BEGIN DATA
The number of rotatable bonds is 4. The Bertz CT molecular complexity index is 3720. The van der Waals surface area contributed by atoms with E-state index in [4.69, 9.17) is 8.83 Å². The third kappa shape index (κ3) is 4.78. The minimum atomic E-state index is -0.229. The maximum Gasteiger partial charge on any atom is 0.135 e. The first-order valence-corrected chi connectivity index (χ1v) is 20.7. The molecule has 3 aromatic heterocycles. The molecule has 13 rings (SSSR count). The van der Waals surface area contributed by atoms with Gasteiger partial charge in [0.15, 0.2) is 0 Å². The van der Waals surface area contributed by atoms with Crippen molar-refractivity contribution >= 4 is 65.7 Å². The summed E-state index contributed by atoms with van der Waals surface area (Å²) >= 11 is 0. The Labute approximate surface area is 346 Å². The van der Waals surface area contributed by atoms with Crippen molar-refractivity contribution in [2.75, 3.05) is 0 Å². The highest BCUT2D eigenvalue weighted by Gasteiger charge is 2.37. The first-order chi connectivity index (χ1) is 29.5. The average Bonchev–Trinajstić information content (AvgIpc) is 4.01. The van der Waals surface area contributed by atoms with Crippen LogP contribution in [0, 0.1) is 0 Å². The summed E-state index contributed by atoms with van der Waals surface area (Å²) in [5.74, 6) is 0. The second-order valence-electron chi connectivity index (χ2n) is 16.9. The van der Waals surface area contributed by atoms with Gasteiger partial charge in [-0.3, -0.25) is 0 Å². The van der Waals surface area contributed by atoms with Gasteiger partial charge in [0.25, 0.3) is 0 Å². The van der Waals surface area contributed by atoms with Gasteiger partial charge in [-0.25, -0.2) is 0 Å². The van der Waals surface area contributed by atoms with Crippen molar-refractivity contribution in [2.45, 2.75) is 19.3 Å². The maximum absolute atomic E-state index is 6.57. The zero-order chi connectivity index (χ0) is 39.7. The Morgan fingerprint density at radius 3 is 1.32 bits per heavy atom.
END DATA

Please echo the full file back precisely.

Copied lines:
The number of rotatable bonds is 4. The Bertz CT molecular complexity index is 3720. The van der Waals surface area contributed by atoms with E-state index in [4.69, 9.17) is 8.83 Å². The third kappa shape index (κ3) is 4.78. The minimum atomic E-state index is -0.229. The maximum Gasteiger partial charge on any atom is 0.135 e. The first-order valence-corrected chi connectivity index (χ1v) is 20.7. The molecule has 3 aromatic heterocycles. The molecule has 13 rings (SSSR count). The van der Waals surface area contributed by atoms with Gasteiger partial charge in [0.15, 0.2) is 0 Å². The van der Waals surface area contributed by atoms with Crippen molar-refractivity contribution >= 4 is 65.7 Å². The summed E-state index contributed by atoms with van der Waals surface area (Å²) >= 11 is 0. The Labute approximate surface area is 346 Å². The van der Waals surface area contributed by atoms with Crippen molar-refractivity contribution in [2.75, 3.05) is 0 Å². The highest BCUT2D eigenvalue weighted by Gasteiger charge is 2.37. The first-order chi connectivity index (χ1) is 29.5. The average Bonchev–Trinajstić information content (AvgIpc) is 4.01. The van der Waals surface area contributed by atoms with Crippen LogP contribution in [0, 0.1) is 0 Å². The summed E-state index contributed by atoms with van der Waals surface area (Å²) in [5.74, 6) is 0. The second-order valence-electron chi connectivity index (χ2n) is 16.9. The van der Waals surface area contributed by atoms with Gasteiger partial charge in [-0.3, -0.25) is 0 Å². The van der Waals surface area contributed by atoms with Gasteiger partial charge in [0.25, 0.3) is 0 Å². The van der Waals surface area contributed by atoms with Gasteiger partial charge in [-0.25, -0.2) is 0 Å². The van der Waals surface area contributed by atoms with Crippen molar-refractivity contribution in [2.45, 2.75) is 19.3 Å². The maximum absolute atomic E-state index is 6.57. The zero-order chi connectivity index (χ0) is 39.7. The Morgan fingerprint density at radius 3 is 1.32 bits per heavy atom.